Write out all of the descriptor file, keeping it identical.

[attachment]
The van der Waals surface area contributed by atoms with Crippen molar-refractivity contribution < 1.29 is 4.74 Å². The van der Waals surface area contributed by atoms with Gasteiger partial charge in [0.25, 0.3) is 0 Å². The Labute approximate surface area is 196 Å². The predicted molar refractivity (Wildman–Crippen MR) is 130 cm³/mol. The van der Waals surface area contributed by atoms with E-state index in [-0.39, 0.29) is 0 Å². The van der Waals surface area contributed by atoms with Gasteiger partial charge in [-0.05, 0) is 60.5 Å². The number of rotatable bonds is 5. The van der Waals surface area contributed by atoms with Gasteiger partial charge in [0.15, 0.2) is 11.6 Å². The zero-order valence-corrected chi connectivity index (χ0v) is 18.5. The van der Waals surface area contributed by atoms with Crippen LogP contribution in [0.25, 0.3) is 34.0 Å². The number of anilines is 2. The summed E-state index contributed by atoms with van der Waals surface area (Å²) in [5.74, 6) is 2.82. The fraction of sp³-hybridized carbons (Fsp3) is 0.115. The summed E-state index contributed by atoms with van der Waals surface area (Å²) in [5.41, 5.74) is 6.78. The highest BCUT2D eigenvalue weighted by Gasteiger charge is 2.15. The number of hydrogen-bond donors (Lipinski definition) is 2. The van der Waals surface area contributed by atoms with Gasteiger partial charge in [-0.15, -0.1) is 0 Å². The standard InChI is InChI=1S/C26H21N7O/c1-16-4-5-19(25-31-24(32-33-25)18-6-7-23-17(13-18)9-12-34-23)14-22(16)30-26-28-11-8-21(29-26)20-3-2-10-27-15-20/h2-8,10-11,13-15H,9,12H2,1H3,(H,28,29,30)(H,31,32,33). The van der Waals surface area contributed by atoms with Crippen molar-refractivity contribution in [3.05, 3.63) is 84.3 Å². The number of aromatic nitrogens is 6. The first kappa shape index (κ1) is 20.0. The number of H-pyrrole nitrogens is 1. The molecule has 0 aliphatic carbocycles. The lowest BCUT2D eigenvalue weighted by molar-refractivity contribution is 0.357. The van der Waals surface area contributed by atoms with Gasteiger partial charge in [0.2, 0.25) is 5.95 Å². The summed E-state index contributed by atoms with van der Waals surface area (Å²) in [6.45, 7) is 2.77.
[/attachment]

The van der Waals surface area contributed by atoms with Crippen molar-refractivity contribution < 1.29 is 4.74 Å². The van der Waals surface area contributed by atoms with Gasteiger partial charge in [0.25, 0.3) is 0 Å². The Labute approximate surface area is 196 Å². The predicted molar refractivity (Wildman–Crippen MR) is 130 cm³/mol. The van der Waals surface area contributed by atoms with E-state index in [-0.39, 0.29) is 0 Å². The van der Waals surface area contributed by atoms with Gasteiger partial charge in [-0.05, 0) is 60.5 Å². The number of rotatable bonds is 5. The van der Waals surface area contributed by atoms with Gasteiger partial charge in [0.15, 0.2) is 11.6 Å². The zero-order valence-corrected chi connectivity index (χ0v) is 18.5. The van der Waals surface area contributed by atoms with Crippen LogP contribution in [0.25, 0.3) is 34.0 Å². The number of anilines is 2. The summed E-state index contributed by atoms with van der Waals surface area (Å²) in [5.74, 6) is 2.82. The fraction of sp³-hybridized carbons (Fsp3) is 0.115. The summed E-state index contributed by atoms with van der Waals surface area (Å²) in [5.41, 5.74) is 6.78. The highest BCUT2D eigenvalue weighted by Gasteiger charge is 2.15. The number of hydrogen-bond donors (Lipinski definition) is 2. The van der Waals surface area contributed by atoms with Gasteiger partial charge in [-0.15, -0.1) is 0 Å². The standard InChI is InChI=1S/C26H21N7O/c1-16-4-5-19(25-31-24(32-33-25)18-6-7-23-17(13-18)9-12-34-23)14-22(16)30-26-28-11-8-21(29-26)20-3-2-10-27-15-20/h2-8,10-11,13-15H,9,12H2,1H3,(H,28,29,30)(H,31,32,33). The van der Waals surface area contributed by atoms with Crippen molar-refractivity contribution in [3.05, 3.63) is 84.3 Å². The number of aromatic nitrogens is 6. The first kappa shape index (κ1) is 20.0. The number of H-pyrrole nitrogens is 1. The molecule has 0 aliphatic carbocycles. The lowest BCUT2D eigenvalue weighted by molar-refractivity contribution is 0.357. The van der Waals surface area contributed by atoms with Gasteiger partial charge in [0.2, 0.25) is 5.95 Å². The summed E-state index contributed by atoms with van der Waals surface area (Å²) in [6.45, 7) is 2.77.